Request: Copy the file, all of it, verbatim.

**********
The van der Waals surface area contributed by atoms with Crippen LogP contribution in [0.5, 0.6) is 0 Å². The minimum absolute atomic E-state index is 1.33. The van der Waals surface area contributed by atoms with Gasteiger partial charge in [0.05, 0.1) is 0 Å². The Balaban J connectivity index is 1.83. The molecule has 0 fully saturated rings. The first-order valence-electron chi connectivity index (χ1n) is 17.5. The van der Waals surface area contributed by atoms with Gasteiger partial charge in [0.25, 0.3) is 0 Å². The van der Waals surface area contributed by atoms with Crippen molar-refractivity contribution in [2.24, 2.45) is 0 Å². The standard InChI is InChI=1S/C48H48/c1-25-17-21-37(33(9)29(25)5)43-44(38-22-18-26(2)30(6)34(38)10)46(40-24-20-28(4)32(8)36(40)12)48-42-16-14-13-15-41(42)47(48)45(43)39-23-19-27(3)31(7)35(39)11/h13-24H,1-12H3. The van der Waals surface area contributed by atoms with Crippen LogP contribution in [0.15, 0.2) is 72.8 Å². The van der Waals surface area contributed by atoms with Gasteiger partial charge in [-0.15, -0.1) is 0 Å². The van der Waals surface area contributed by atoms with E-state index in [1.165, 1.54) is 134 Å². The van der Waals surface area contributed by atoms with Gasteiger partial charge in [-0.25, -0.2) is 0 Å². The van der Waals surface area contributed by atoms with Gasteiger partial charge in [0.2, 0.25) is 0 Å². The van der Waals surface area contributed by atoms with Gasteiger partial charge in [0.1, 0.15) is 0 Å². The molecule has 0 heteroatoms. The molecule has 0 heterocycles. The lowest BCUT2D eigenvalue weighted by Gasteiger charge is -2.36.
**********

The van der Waals surface area contributed by atoms with Crippen LogP contribution in [0.5, 0.6) is 0 Å². The minimum absolute atomic E-state index is 1.33. The van der Waals surface area contributed by atoms with Gasteiger partial charge in [0.05, 0.1) is 0 Å². The Balaban J connectivity index is 1.83. The molecule has 0 fully saturated rings. The first-order valence-electron chi connectivity index (χ1n) is 17.5. The van der Waals surface area contributed by atoms with Gasteiger partial charge in [0.25, 0.3) is 0 Å². The van der Waals surface area contributed by atoms with Crippen molar-refractivity contribution in [2.24, 2.45) is 0 Å². The standard InChI is InChI=1S/C48H48/c1-25-17-21-37(33(9)29(25)5)43-44(38-22-18-26(2)30(6)34(38)10)46(40-24-20-28(4)32(8)36(40)12)48-42-16-14-13-15-41(42)47(48)45(43)39-23-19-27(3)31(7)35(39)11/h13-24H,1-12H3. The van der Waals surface area contributed by atoms with Crippen LogP contribution in [0.15, 0.2) is 72.8 Å². The van der Waals surface area contributed by atoms with Gasteiger partial charge in [-0.15, -0.1) is 0 Å². The van der Waals surface area contributed by atoms with E-state index in [1.165, 1.54) is 134 Å². The van der Waals surface area contributed by atoms with Gasteiger partial charge in [-0.25, -0.2) is 0 Å². The van der Waals surface area contributed by atoms with Gasteiger partial charge in [0.2, 0.25) is 0 Å². The van der Waals surface area contributed by atoms with Gasteiger partial charge in [0.1, 0.15) is 0 Å². The molecule has 0 heteroatoms. The molecule has 0 heterocycles. The lowest BCUT2D eigenvalue weighted by Gasteiger charge is -2.36.